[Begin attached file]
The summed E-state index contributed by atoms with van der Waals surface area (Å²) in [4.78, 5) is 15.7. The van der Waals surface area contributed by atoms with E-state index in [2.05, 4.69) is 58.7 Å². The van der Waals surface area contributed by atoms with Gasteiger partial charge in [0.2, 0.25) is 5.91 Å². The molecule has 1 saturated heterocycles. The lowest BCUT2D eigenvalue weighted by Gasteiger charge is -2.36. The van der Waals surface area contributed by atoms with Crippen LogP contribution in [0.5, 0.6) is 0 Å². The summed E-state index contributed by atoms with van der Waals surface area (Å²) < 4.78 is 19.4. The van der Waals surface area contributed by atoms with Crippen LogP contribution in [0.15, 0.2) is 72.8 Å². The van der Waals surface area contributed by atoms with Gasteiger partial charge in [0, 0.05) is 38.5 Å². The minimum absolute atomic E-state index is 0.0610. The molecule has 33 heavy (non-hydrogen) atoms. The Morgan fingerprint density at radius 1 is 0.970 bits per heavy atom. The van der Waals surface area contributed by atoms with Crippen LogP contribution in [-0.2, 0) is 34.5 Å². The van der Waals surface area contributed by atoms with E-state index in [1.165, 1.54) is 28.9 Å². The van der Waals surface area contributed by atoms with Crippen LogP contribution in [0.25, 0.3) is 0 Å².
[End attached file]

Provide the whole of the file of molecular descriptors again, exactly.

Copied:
The summed E-state index contributed by atoms with van der Waals surface area (Å²) in [4.78, 5) is 15.7. The van der Waals surface area contributed by atoms with E-state index in [2.05, 4.69) is 58.7 Å². The van der Waals surface area contributed by atoms with Gasteiger partial charge in [0.2, 0.25) is 5.91 Å². The molecule has 1 saturated heterocycles. The lowest BCUT2D eigenvalue weighted by Gasteiger charge is -2.36. The van der Waals surface area contributed by atoms with Crippen LogP contribution in [0.5, 0.6) is 0 Å². The summed E-state index contributed by atoms with van der Waals surface area (Å²) < 4.78 is 19.4. The van der Waals surface area contributed by atoms with Crippen LogP contribution in [0.15, 0.2) is 72.8 Å². The van der Waals surface area contributed by atoms with Gasteiger partial charge in [0, 0.05) is 38.5 Å². The minimum absolute atomic E-state index is 0.0610. The molecule has 33 heavy (non-hydrogen) atoms. The Morgan fingerprint density at radius 1 is 0.970 bits per heavy atom. The van der Waals surface area contributed by atoms with Crippen LogP contribution in [-0.2, 0) is 34.5 Å². The van der Waals surface area contributed by atoms with E-state index in [1.165, 1.54) is 28.9 Å². The van der Waals surface area contributed by atoms with Crippen LogP contribution in [0.25, 0.3) is 0 Å².